Posted 20th October 2010 | 6 Comments

Transport keeps biggest share of funds, after defence

THE Chancellor has told the House of Commons that a number of major railway upgrades have survived the government's spending review.

Crossrail is to go ahead, as expected, but electrification will also be carried out between Manchester, Liverpool and Preston.

Other rail projects surviving the axe include the expansion of Midland Metro, the modernisation of Tyne & Wear Metro, and upgrades on London Underground, which will be ‘protected’.

However, plans to increase rail fares more sharply from 2012 are already coming under fire.

On railways, the Chancellor said: “Mr Speaker, after our defence requirements are met, the Department for Transport will receive the largest capital settlement. Over the next four years we will invest over £30 billion in transport projects, more than was invested during the past four years. £14 billion of that will fund maintenance and investment on our railways. 

“The cap on regulated rail fares will rise to RPI +3% for the three years from 2012, but that will help this country afford new rolling stock as well and improve passenger conditions. The Secretary of State will set out how more of the transport money will be allocated next week.

“But I want to tell the House today about some of the projects that will go ahead. For let’s remember that even after these tough spending settlements the country is still going to be spending over £700 billion a year.

“So in Yorkshire and Humber, £90 million will be spent to improve rail platforms across various towns and cities and we will also improve line speeds across the Pennines.

“In the North East, £500 million will be spent refurbishing the Tyne & Wear metro. In the North West, we will invest in rail electrification between Manchester, Liverpool, Preston and Blackpool. Rail and roads are devolved to the Scottish executive, as are roads in Wales – but I can tell the House that major rail investments around Cardiff, Barry and Newport will go ahead.

“In the West Midlands, we will extend the Midland Metro and completely redevelop Birmingham New Street station.

“In London, on top of the Olympics, a major investment in our capital city’s transport infrastructure will take place. Crossrail will go ahead and key Tube lines will be upgraded for the twenty first century.”

However, nothing was said about main line electrification, despite rumours that the Midland Main Line was poised to replace the Great Western Main Line at the top of the list. Neither has the reference to new rolling stock yet been explained in any detail, leaving the prospects for the Thameslink Programme and Intercity Express still uncertain for now.

The Chancellor said he had only announced some of the projects, and that more details would follow.

Reader Comments:

Views expressed in submitted comments are that of the author, and not necessarily shared by Railnews.

  • T. Price., Nottingham, United Kingdom

    The GWML is already a high speed railway by British standards, it's fairly flat and straight.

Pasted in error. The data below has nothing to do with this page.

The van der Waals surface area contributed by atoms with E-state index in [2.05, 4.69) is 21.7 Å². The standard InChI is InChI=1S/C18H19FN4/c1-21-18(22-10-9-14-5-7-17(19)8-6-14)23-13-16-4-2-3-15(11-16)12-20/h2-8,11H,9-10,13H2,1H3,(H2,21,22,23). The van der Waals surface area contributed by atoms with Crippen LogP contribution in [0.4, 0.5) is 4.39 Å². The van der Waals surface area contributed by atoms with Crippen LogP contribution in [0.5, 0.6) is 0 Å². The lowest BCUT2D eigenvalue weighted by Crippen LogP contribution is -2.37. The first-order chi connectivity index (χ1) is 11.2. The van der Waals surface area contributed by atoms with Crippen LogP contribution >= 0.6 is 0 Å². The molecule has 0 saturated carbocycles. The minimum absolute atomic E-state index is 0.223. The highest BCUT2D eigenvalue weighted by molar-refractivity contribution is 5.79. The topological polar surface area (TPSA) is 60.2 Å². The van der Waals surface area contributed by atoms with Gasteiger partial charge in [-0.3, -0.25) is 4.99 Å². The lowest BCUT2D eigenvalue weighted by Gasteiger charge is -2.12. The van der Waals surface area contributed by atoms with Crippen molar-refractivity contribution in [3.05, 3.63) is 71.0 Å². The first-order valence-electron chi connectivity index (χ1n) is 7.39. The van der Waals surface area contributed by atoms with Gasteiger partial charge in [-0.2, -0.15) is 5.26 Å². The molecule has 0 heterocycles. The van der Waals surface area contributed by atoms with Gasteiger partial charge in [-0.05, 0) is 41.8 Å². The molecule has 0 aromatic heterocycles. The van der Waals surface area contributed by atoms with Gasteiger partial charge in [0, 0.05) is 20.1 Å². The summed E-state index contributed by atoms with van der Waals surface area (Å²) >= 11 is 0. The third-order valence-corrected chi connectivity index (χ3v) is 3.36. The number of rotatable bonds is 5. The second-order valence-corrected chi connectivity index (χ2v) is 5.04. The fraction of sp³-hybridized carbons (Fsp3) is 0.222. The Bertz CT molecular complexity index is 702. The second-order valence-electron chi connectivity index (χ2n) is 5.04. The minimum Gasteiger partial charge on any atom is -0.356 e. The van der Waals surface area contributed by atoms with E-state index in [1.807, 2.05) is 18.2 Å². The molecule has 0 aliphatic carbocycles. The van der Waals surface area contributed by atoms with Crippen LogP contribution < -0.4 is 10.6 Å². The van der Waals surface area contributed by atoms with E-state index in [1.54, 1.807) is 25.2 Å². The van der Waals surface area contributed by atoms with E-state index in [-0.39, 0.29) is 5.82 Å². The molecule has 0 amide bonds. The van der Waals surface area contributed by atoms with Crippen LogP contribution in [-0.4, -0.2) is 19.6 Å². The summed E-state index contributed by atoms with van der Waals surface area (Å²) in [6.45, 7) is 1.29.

The MML on the other hand is slower, sinuous, and very hilly. It follows then that the greatest performance and economic benefits will be delivered by doing the MML first, and as soon as possible.

  • Mark, Cardiff

    No new capital projects in Wales. The Cardiff/Newport improvements are already included in NRs CP4 plans - so yesterday was just confirmation they would not be cancelled. What Wales/SW England need is a clear decision and commitment to press ahead with the electrification of the GWML.

  • T. Price., Nottingham, United Kingdom

    Didn't Railnews recently report that a study had shown that it would be more expensive NOT to electrify the Midland Main Line? Why are we still waiting when questionable schemes such as Crossrail and HS2 get the green light.

  • Peter Hooper, Windsor., UK

    Arising from the CSR yesterday, I understand Hammond is to make a Commons statement next week (probably Wednesday 27th) on their "Major Infrastructure Plan".

    Hopefully this will tell us whether the HS1 / HS2 and Heathrow links will be revised from Adonis's March proposal, which assumed a new R3 at Heathrow.

    According to HS2 Ltd "Newsletter 11" published 6th October, they submitted alterative routes to Hammond some weeks ago; all we are waiting for is a government statement on the final HSR proposals due to go public consultation early next year.

  • H. Harvey, Birmingham

    As I read the statement and the DfT site statement All electrification (England) is on hold awaiting the SEP statement.
    Road capital spending the statement is to include ADDITIONAL road schemes amongst the transport spend in the CSR.
    The good news in that some rail schemes will proceed but the devil is in the ommission of Electrification of GWML and/or EMML except as wrapped up in the IEP decision to be announced later.

  • John Gilbert, Cradley, Herefordshire, England

    The delay over the ordering of new rolling stock for Thameslink is absurd. The physical work is under way, thank goodness after all this time, so why no announcement about trains? The workings of the minds of British politicians and civil servants are utterly arcane and ridiculous.
    [The Chancellor has referred to new rolling stock, but it appears that we will have to wait until next week for more details, when the transport secretary is due to make an announcement of his own.—Editor]